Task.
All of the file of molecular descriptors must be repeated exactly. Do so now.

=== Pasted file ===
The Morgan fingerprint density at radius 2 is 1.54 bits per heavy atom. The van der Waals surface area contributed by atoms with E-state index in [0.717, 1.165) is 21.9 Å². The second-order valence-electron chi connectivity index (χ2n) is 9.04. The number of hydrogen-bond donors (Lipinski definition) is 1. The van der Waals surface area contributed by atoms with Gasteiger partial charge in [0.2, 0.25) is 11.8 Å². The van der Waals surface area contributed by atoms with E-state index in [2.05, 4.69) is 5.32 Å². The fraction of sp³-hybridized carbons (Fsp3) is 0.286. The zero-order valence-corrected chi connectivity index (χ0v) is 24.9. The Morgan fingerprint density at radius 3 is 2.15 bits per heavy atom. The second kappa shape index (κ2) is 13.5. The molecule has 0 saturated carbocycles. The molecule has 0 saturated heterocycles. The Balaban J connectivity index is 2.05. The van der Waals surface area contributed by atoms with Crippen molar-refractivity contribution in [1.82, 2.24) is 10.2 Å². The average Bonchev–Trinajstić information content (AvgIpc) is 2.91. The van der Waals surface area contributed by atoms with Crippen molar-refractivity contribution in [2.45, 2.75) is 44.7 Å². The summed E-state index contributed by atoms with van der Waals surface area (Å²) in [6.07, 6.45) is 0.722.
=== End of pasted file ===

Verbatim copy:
The Morgan fingerprint density at radius 2 is 1.54 bits per heavy atom. The van der Waals surface area contributed by atoms with E-state index in [0.717, 1.165) is 21.9 Å². The second-order valence-electron chi connectivity index (χ2n) is 9.04. The number of hydrogen-bond donors (Lipinski definition) is 1. The van der Waals surface area contributed by atoms with Gasteiger partial charge in [0.2, 0.25) is 11.8 Å². The van der Waals surface area contributed by atoms with E-state index in [2.05, 4.69) is 5.32 Å². The fraction of sp³-hybridized carbons (Fsp3) is 0.286. The zero-order valence-corrected chi connectivity index (χ0v) is 24.9. The Morgan fingerprint density at radius 3 is 2.15 bits per heavy atom. The second kappa shape index (κ2) is 13.5. The molecule has 0 saturated carbocycles. The molecule has 0 saturated heterocycles. The Balaban J connectivity index is 2.05. The van der Waals surface area contributed by atoms with Crippen molar-refractivity contribution in [1.82, 2.24) is 10.2 Å². The average Bonchev–Trinajstić information content (AvgIpc) is 2.91. The van der Waals surface area contributed by atoms with Crippen molar-refractivity contribution in [2.45, 2.75) is 44.7 Å². The summed E-state index contributed by atoms with van der Waals surface area (Å²) in [6.07, 6.45) is 0.722.